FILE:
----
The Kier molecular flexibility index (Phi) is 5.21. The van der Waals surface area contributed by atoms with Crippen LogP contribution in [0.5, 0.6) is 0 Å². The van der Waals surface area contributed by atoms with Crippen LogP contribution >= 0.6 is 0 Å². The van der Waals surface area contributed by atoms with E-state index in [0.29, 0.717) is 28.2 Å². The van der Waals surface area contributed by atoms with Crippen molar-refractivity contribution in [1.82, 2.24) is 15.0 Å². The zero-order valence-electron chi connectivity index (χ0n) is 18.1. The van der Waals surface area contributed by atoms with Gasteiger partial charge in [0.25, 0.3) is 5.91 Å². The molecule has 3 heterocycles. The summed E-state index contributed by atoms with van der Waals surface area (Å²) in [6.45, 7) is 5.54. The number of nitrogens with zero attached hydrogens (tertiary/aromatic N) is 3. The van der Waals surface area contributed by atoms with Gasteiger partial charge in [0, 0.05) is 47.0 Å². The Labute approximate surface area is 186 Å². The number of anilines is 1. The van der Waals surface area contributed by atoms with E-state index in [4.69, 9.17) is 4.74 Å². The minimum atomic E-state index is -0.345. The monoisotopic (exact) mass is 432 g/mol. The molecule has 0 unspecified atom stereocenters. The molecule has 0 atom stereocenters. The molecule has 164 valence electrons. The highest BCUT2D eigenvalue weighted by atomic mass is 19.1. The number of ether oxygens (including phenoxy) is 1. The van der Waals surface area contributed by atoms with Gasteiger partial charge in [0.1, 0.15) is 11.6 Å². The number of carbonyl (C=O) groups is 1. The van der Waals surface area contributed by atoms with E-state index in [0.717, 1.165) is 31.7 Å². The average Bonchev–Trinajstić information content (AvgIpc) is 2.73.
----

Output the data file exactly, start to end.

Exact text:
The Kier molecular flexibility index (Phi) is 5.21. The van der Waals surface area contributed by atoms with Crippen LogP contribution in [0.5, 0.6) is 0 Å². The van der Waals surface area contributed by atoms with Crippen LogP contribution >= 0.6 is 0 Å². The van der Waals surface area contributed by atoms with E-state index in [0.29, 0.717) is 28.2 Å². The van der Waals surface area contributed by atoms with Crippen molar-refractivity contribution in [1.82, 2.24) is 15.0 Å². The zero-order valence-electron chi connectivity index (χ0n) is 18.1. The van der Waals surface area contributed by atoms with Gasteiger partial charge in [0.25, 0.3) is 5.91 Å². The molecule has 3 heterocycles. The summed E-state index contributed by atoms with van der Waals surface area (Å²) in [6.45, 7) is 5.54. The number of nitrogens with zero attached hydrogens (tertiary/aromatic N) is 3. The van der Waals surface area contributed by atoms with Gasteiger partial charge in [0, 0.05) is 47.0 Å². The Labute approximate surface area is 186 Å². The number of anilines is 1. The van der Waals surface area contributed by atoms with E-state index in [4.69, 9.17) is 4.74 Å². The minimum atomic E-state index is -0.345. The monoisotopic (exact) mass is 432 g/mol. The molecule has 0 unspecified atom stereocenters. The molecule has 0 atom stereocenters. The molecule has 164 valence electrons. The highest BCUT2D eigenvalue weighted by atomic mass is 19.1. The number of ether oxygens (including phenoxy) is 1. The van der Waals surface area contributed by atoms with Gasteiger partial charge in [0.1, 0.15) is 11.6 Å². The number of carbonyl (C=O) groups is 1. The van der Waals surface area contributed by atoms with E-state index in [0.717, 1.165) is 31.7 Å². The average Bonchev–Trinajstić information content (AvgIpc) is 2.73.